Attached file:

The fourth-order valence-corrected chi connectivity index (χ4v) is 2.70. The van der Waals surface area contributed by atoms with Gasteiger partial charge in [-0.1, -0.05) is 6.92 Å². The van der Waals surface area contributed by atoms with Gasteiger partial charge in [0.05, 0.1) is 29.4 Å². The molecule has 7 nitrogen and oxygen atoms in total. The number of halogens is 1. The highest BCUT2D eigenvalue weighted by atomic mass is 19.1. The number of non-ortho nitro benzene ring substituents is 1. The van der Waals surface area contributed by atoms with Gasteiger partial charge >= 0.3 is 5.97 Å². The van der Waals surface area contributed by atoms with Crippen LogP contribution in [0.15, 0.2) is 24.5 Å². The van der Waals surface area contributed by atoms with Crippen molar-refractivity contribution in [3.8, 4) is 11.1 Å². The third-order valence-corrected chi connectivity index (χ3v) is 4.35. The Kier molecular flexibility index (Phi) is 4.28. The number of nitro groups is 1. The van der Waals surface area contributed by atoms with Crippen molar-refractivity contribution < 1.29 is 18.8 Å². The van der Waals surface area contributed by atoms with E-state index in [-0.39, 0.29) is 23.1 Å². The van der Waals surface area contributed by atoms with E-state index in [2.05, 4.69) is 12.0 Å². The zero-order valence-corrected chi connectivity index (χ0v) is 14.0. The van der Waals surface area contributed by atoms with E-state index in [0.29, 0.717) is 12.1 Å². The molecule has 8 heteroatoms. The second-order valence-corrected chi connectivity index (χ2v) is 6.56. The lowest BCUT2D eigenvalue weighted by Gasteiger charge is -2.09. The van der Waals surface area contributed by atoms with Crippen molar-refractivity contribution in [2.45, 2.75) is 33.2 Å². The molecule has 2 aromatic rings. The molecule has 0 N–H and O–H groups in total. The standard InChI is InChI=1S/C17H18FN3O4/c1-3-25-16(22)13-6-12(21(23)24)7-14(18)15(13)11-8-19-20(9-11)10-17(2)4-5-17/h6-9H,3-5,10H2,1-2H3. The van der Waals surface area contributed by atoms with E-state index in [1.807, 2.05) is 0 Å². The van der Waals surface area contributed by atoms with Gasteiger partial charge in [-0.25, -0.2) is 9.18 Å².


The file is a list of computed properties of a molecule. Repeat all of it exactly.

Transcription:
The fourth-order valence-corrected chi connectivity index (χ4v) is 2.70. The van der Waals surface area contributed by atoms with Gasteiger partial charge in [-0.1, -0.05) is 6.92 Å². The van der Waals surface area contributed by atoms with Gasteiger partial charge in [0.05, 0.1) is 29.4 Å². The molecule has 7 nitrogen and oxygen atoms in total. The number of halogens is 1. The highest BCUT2D eigenvalue weighted by atomic mass is 19.1. The number of non-ortho nitro benzene ring substituents is 1. The van der Waals surface area contributed by atoms with Gasteiger partial charge >= 0.3 is 5.97 Å². The van der Waals surface area contributed by atoms with Crippen LogP contribution in [0.15, 0.2) is 24.5 Å². The van der Waals surface area contributed by atoms with Crippen molar-refractivity contribution in [3.8, 4) is 11.1 Å². The third-order valence-corrected chi connectivity index (χ3v) is 4.35. The Kier molecular flexibility index (Phi) is 4.28. The number of nitro groups is 1. The van der Waals surface area contributed by atoms with Crippen molar-refractivity contribution < 1.29 is 18.8 Å². The van der Waals surface area contributed by atoms with E-state index in [-0.39, 0.29) is 23.1 Å². The van der Waals surface area contributed by atoms with E-state index in [2.05, 4.69) is 12.0 Å². The zero-order valence-corrected chi connectivity index (χ0v) is 14.0. The van der Waals surface area contributed by atoms with E-state index in [0.29, 0.717) is 12.1 Å². The molecule has 8 heteroatoms. The second-order valence-corrected chi connectivity index (χ2v) is 6.56. The lowest BCUT2D eigenvalue weighted by Gasteiger charge is -2.09. The van der Waals surface area contributed by atoms with Crippen molar-refractivity contribution in [2.45, 2.75) is 33.2 Å². The molecule has 2 aromatic rings. The molecule has 0 N–H and O–H groups in total. The standard InChI is InChI=1S/C17H18FN3O4/c1-3-25-16(22)13-6-12(21(23)24)7-14(18)15(13)11-8-19-20(9-11)10-17(2)4-5-17/h6-9H,3-5,10H2,1-2H3. The van der Waals surface area contributed by atoms with E-state index in [1.807, 2.05) is 0 Å². The van der Waals surface area contributed by atoms with Gasteiger partial charge in [-0.25, -0.2) is 9.18 Å².